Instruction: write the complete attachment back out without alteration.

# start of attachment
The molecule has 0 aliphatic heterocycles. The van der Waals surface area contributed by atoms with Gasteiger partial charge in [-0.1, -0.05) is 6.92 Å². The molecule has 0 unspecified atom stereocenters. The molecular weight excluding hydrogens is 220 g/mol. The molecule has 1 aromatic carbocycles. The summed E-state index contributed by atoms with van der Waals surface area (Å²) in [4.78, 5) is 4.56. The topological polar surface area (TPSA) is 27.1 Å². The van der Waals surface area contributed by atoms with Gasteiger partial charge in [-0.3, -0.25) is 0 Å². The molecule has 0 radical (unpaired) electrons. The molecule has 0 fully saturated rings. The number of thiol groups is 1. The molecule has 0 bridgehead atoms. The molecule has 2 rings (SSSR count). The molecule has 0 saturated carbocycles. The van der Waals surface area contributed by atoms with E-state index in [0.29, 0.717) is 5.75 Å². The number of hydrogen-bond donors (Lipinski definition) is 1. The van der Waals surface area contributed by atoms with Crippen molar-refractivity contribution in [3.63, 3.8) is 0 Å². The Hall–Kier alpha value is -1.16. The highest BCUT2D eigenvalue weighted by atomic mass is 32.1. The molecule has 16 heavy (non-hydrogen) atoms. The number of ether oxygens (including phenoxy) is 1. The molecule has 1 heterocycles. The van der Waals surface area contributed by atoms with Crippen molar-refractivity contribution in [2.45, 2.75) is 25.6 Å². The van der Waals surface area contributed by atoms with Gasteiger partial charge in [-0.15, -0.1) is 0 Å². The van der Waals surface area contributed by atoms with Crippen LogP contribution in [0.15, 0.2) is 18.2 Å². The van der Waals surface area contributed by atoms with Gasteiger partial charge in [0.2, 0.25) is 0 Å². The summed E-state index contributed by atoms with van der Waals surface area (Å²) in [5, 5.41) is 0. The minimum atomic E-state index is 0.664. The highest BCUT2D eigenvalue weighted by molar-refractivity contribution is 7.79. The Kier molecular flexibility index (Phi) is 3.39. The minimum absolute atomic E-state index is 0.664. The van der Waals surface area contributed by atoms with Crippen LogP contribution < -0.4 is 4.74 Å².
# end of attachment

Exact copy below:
The molecule has 0 aliphatic heterocycles. The van der Waals surface area contributed by atoms with Gasteiger partial charge in [-0.1, -0.05) is 6.92 Å². The molecule has 0 unspecified atom stereocenters. The molecular weight excluding hydrogens is 220 g/mol. The molecule has 1 aromatic carbocycles. The summed E-state index contributed by atoms with van der Waals surface area (Å²) in [4.78, 5) is 4.56. The topological polar surface area (TPSA) is 27.1 Å². The van der Waals surface area contributed by atoms with Gasteiger partial charge in [-0.3, -0.25) is 0 Å². The molecule has 0 radical (unpaired) electrons. The molecule has 0 fully saturated rings. The number of thiol groups is 1. The molecule has 0 bridgehead atoms. The molecule has 2 rings (SSSR count). The molecule has 0 saturated carbocycles. The van der Waals surface area contributed by atoms with E-state index in [0.29, 0.717) is 5.75 Å². The number of hydrogen-bond donors (Lipinski definition) is 1. The van der Waals surface area contributed by atoms with Crippen molar-refractivity contribution in [3.63, 3.8) is 0 Å². The Hall–Kier alpha value is -1.16. The highest BCUT2D eigenvalue weighted by atomic mass is 32.1. The molecule has 16 heavy (non-hydrogen) atoms. The number of ether oxygens (including phenoxy) is 1. The molecule has 1 heterocycles. The van der Waals surface area contributed by atoms with Crippen molar-refractivity contribution in [2.45, 2.75) is 25.6 Å². The van der Waals surface area contributed by atoms with Gasteiger partial charge in [-0.15, -0.1) is 0 Å². The van der Waals surface area contributed by atoms with Crippen LogP contribution in [0.15, 0.2) is 18.2 Å². The van der Waals surface area contributed by atoms with Gasteiger partial charge in [0.2, 0.25) is 0 Å². The summed E-state index contributed by atoms with van der Waals surface area (Å²) in [5, 5.41) is 0. The minimum atomic E-state index is 0.664. The highest BCUT2D eigenvalue weighted by molar-refractivity contribution is 7.79. The Kier molecular flexibility index (Phi) is 3.39. The minimum absolute atomic E-state index is 0.664. The van der Waals surface area contributed by atoms with Crippen LogP contribution < -0.4 is 4.74 Å².